- The Washington Times - Friday, May 20, 2011


By Daniel Seddiqui
Berrett-Koehler Publishers, $15.95, 288 pages

Those graduating in the next few weeks may have some well-warranted concerns about their employment future. That’s where “50 Jobs in 50 States: One Man’s Journey of Discovery Across America,” by Daniel Seddiqui, may provide some thoughtful and intriguing insight.

Before fully unraveling his ambitious adventure in employment - spending one year working 50 different jobs in all 50 states - Mr. Seddiqui had truly felt the pangs of un- and underemployment.

Weeks before the jobs journey begins, we discover Mr. Seddiqui in a rented car just outside a California Macy’s parking lot. He has just returned a nice suit he purchased for an important job interview (the interview was canceled) and now he is at life’s bottom. As he describes it, “I completely broke down. Slumped over the steering wheel, I sobbed until I was out of breath.”

He had tried a number of jobs, scraped by in a dozen low-paying positions and was still unable to begin a career. He knew he would be returning to once-again-disappointed parents, doomed to attempt living at home in what had become for him a “fortress of failure.”

Mr. Seddiqui had graduated a few years earlier with a bachelor of arts degree in economics from the University of Southern California. However, that particular piece of parchment had failed to attract attention in these tough economic times. Creating his own break, he put into motion a singular plan he had developed while in Florida taking a “spring break … from life.” He called his concept “Living the Map.”

Mr. Seddiqui would experience the unique employment opportunities offered by every state in America, working at each occupation in each state for just one week before immediately moving on to the next state. In his very first job, in Utah, Mr. Seddiqui became a humanitarian services worker for the Church of Jesus Christ of Latter-day Saints; in South Dakota, a rodeo announcer; in Arizona, a Tucson newspaper writer walking with a Border Patrol agent; in Michigan, an auto mechanic; and in West Virginia, a coal miner. Week after week, state after state, the author was offered job after job, each unique in some way to the region.

Most surprising - and one of the more satisfying accounts in the book - was his modern-day George Plimpton role as a baseball scout in Brockton, Mass., for the Brockton Rox (part of the Canadian-American baseball league) a team co-owned by actor-comedian Bill Murray. At first Mr. Seddiqui admits, “I didn’t like baseball; I didn’t enjoy the sport, especially watching it.” But this illustrated to the author an important lesson from America: adapting to and attempting challenging - even somewhat off-putting - opportunities can produce enlightening and rewarding results.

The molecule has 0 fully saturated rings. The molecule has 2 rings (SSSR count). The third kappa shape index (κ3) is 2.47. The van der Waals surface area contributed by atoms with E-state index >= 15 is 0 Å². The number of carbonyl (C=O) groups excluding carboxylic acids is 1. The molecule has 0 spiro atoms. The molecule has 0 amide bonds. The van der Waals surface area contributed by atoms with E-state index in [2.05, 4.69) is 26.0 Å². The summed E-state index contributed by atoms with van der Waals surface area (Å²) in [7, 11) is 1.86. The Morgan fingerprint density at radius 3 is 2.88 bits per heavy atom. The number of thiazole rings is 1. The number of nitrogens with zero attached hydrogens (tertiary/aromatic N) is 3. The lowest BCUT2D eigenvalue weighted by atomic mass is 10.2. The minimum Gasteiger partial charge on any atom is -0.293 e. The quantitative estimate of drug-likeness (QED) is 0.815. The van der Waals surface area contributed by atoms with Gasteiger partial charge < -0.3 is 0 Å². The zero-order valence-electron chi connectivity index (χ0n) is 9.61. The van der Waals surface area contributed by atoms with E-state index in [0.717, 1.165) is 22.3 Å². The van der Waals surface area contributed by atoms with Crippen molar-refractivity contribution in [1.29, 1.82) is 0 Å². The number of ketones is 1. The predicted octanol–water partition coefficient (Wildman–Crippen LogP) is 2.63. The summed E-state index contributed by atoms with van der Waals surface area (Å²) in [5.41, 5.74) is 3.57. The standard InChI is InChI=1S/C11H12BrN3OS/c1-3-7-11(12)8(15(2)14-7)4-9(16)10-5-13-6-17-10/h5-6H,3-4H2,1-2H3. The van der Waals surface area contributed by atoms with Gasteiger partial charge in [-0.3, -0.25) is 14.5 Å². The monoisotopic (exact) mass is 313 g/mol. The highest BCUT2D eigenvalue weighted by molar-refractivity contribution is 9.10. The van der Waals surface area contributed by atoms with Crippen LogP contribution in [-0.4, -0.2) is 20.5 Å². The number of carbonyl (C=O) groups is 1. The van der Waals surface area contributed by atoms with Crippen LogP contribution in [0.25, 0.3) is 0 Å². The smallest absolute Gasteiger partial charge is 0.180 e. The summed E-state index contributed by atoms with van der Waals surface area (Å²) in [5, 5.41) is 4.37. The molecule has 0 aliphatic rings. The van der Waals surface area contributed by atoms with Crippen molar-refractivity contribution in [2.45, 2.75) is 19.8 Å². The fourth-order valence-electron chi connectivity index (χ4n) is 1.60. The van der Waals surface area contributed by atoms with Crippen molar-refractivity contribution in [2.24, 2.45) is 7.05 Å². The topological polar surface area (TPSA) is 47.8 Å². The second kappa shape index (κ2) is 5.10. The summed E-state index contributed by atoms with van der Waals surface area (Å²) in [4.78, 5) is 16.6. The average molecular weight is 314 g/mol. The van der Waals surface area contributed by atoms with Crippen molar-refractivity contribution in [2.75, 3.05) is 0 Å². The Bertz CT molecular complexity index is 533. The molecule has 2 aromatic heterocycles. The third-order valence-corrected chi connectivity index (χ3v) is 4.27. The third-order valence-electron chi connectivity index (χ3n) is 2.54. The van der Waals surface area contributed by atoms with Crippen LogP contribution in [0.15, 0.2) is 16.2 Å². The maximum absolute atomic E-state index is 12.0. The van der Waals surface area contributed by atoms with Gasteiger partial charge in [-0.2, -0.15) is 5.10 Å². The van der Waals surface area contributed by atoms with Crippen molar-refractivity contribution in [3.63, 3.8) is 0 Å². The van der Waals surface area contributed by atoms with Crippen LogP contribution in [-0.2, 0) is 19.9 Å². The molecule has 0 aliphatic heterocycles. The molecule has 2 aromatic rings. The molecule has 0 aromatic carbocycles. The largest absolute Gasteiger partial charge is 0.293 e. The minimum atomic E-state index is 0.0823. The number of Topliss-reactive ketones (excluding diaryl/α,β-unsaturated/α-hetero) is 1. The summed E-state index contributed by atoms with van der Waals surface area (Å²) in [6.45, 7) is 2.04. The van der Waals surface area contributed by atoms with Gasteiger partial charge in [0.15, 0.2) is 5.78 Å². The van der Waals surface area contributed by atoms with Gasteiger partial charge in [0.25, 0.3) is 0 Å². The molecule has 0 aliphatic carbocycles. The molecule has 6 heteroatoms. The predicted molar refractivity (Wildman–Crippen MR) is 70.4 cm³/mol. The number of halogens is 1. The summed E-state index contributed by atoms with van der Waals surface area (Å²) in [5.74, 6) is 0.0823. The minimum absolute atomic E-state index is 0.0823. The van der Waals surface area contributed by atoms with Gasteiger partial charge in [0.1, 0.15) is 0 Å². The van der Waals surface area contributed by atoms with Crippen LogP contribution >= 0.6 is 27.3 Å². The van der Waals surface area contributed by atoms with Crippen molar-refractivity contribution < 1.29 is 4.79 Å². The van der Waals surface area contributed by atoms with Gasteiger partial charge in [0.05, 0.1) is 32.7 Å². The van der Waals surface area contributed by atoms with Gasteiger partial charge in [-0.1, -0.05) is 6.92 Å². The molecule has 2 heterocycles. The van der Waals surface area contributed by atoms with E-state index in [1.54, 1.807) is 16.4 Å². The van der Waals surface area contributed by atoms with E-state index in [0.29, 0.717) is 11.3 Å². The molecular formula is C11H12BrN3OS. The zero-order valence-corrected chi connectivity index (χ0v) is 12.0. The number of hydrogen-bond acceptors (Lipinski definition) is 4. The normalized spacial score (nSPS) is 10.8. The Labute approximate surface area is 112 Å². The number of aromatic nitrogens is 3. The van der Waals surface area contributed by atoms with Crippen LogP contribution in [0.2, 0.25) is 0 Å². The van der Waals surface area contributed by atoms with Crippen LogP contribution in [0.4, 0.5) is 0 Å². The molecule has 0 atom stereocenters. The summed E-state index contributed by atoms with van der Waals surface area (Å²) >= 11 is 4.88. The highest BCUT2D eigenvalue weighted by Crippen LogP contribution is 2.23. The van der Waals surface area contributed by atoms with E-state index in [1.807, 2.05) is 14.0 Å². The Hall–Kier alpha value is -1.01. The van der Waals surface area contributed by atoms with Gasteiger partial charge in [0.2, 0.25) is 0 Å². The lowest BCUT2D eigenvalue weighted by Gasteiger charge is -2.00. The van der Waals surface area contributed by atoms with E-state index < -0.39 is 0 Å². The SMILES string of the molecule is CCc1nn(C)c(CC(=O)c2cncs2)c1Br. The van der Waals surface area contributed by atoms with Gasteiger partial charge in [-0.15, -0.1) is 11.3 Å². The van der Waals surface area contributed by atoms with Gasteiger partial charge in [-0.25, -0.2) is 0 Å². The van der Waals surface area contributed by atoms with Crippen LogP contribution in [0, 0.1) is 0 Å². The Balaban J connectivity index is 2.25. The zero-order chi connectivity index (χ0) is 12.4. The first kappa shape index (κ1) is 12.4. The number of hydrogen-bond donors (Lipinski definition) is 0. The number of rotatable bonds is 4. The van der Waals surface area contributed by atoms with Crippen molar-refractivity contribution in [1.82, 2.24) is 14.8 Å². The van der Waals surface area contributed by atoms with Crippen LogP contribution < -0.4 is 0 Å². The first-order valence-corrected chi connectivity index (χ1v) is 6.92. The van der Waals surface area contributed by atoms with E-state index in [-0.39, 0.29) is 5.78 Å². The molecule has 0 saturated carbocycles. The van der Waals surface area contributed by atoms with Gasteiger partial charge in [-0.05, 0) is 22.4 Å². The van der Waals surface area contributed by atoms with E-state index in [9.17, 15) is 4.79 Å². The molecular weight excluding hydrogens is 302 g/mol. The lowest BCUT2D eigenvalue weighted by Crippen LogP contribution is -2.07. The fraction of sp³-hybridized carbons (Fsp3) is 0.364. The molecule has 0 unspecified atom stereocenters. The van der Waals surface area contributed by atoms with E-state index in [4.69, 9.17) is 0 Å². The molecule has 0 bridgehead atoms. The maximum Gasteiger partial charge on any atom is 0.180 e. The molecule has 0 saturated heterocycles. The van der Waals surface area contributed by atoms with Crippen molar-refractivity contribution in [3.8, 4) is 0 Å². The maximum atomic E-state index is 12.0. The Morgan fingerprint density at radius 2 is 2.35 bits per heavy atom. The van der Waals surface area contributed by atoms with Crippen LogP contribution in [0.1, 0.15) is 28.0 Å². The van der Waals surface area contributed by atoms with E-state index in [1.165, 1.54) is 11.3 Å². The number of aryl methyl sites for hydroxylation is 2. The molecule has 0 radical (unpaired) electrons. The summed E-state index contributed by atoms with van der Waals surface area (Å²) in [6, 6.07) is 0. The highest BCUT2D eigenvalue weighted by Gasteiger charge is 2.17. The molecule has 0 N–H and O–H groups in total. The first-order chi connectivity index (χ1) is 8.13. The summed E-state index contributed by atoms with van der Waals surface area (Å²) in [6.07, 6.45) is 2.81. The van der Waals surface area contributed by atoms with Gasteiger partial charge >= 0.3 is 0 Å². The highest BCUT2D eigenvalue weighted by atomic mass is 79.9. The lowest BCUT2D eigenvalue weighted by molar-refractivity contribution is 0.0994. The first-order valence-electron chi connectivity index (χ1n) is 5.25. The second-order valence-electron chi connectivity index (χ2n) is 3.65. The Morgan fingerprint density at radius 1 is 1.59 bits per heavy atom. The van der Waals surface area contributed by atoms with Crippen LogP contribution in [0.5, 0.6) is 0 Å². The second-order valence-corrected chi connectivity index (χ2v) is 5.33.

The least surprising reaction to a job and a town was the author’s work in New York City. Because of recent layoffs, Wall Street firms were not willing to hire Mr. Seddiqui, so he worked on Plan B, finding work as an Internet marketing specialist. The job suited him well; however, after living in the city environs for just one week, the author lamented: “I was worn out … mentally and physically. I didn’t think I would have a chance to fully recover.” He discussed how the stress of life infused the city “everywhere - from the office to restaurants, on the street, in the subway. I had never heard so much cursing in public.”

Most personally gratifying was Mr. Seddiqui’s employment at a New Jersey Boys and Girls Club. His love for and desire to encourage young people made this particular assignment a real and natural joy.

An easygoing fellow who had not secured every job from the plan’s outset, Mr. Seddiqui made networking connections along the way that helped smooth transitions to jobs down the pike. There were scores of bumps, literally and figuratively, in the road, as well. Many nights he slept in the back of his used Jeep Cherokee because of financial considerations. (Motel accommodations can eat into meager salaries.)

Rooming with friends or families of friends did not always work out, either. For example, when Mr. Seddiqui inadvertently insulted West Virginians in a post on his website, one of his hosts chased him from his house with a golf club.

The sections and chapters describing jobs, fellow employees and bosses are like journal entries, the brevity of which precludes the reader’s empathizing with many of the people Mr. Seddiqui meets. However, a thread of romance - love of the unrequited variety - permeates the cellphone, text and email messages Mr. Seddiqui compulsively exchanges with a young lady he left behind in Atlanta.

Many nights, as Mr. Seddiqui struggles to grasp the physical and emotional strain of a new work challenge, his stomach is in knots over, to put it bluntly, “some girl.” This romantic sidebar provides an interesting life lesson to the work lessons that the author learns by adventure’s end.

“50 Jobs in 50 States” may be just what our uncertain economic times demands. It is an informative read that will unveil new employment vistas - all over the map of America.

Albin Sadar, author of “The Men’s Underwear Repair Kit” (Running Press, 2008), lives in New York City.

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